The small form-factor pluggable (SFP) is a compact, hot-pluggable transceiver used for both telecommunication and data communications applications. The form factor and electrical interface are specified by a multi-source agreement (MSA). It interfaces a network device motherboard (for a switch, router, media converter or similar device) to a fiber optic or coppernetworking cable. It is a popular industry format jointly developed and supported by many network component vendors. SFP transceivers are designed to support SONET, gigabit Ethernet, Fibre Channel, and other communications standards. Due to its smaller size, SFP obsolesces the formerly ubiquitous gigabit interface converter (GBIC); the SFP is sometimes referred to as a Mini-GBIC. In fact, no device with this name has ever been defined in the MSAs.
SFP transceivers are available with a variety of transmitter and receiver types, allowing users to select the appropriate transceiver for each link to provide the required optical reach over the available optical fiber type (e.g. multi-mode fiber or single-mode fiber). SFP modules are commonly available in several different categories:
SX - 850 nm, for a maximum of 550 m at 1.25 Gbit/s (gigabit Ethernet) or 150m at 4.25 Gbit/s (Fibre Channel)
1 to 2.5 Gbit/s single-mode fiber, LC connector, with blue extraction lever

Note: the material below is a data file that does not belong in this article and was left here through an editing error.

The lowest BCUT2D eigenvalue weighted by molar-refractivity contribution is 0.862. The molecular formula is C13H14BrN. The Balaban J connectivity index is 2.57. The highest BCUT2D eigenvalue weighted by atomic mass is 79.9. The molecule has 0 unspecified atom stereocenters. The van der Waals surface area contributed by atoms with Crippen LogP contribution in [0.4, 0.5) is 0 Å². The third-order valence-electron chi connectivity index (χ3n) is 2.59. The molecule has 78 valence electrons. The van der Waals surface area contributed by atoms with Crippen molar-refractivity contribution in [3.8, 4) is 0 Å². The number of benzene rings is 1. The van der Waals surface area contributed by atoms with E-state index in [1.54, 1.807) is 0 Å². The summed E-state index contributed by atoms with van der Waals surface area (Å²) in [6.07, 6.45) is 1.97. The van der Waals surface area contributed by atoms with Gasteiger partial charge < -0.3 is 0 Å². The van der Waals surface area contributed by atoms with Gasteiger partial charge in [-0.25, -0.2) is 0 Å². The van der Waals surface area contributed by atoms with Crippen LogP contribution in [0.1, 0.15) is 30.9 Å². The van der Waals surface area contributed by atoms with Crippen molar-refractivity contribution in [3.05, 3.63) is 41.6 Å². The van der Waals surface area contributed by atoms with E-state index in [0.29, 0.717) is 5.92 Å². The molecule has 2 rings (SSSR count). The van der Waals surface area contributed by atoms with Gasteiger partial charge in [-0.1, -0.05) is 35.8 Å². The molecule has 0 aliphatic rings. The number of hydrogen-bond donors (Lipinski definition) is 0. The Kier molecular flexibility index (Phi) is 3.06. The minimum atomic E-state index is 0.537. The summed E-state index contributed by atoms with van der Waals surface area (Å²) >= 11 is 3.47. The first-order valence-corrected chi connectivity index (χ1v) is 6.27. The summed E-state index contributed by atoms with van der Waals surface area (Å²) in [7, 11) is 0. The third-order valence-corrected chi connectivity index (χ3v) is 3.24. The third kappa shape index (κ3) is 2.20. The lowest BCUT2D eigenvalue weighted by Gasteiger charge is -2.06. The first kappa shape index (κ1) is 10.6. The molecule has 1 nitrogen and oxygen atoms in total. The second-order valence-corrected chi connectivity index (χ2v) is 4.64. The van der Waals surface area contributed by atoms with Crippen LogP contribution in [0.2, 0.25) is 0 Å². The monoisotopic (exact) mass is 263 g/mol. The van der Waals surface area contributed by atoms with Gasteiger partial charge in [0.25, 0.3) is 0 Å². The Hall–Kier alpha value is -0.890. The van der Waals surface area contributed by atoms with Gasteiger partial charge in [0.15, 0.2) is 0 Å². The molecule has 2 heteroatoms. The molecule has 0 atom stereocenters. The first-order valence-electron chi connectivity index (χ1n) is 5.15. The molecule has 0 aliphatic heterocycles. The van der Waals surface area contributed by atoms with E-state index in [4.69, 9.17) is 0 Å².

LX - 1310 nm, for distances up to 10 km
EX - 1310 nm, for distances up to 40 km 
ZX - 1550 nm, for distances up to 80 km (depending on fiber path loss), with green extraction lever (see GLC-ZX-SM1) 
EZX - 1550 nm, for distances up to 160 km (depending on fiber path loss) 
BX - 1490 nm/1310 nm, Single Fiber Bi-Directional Gigabit SFP Transceivers, paired as BS-U and BS-D for Uplink and Downlink respectively, also for distances up to 10 km. Variations of bidirectional SFPs are also manufactured which use 1550 nm in one direction, and higher transmit power versions with link length capabilities up to 80 km.
1550 nm 40 km (XD), 80 km (ZX), 120 km (EX or EZX)
1 Gbit/s for copper twisted pair cabling, 8P8C (RJ-45) connector
1000BASE-T - these modules incorporate significant interface circuitry and can only be used for gigabit Ethernet, as that is the interface they implement. They are not compatible with (or rather: do not have equivalents for) Fiber channel or SONET. Unlike non-SFP, copper 1000BASE-T ports integrated into most routers and switches, 1000BASE-T SFPs usually cannot operate at 100BASE-TX speeds.
100 Mbit/s copper and optical - some vendors have shipped 100 Mbit/s limited SFPs for fiber to the home applications and drop-in replacement of legacy100BASE-FX circuits. These are relatively uncommon and can be easily confused with 1 Gbit/s SFPs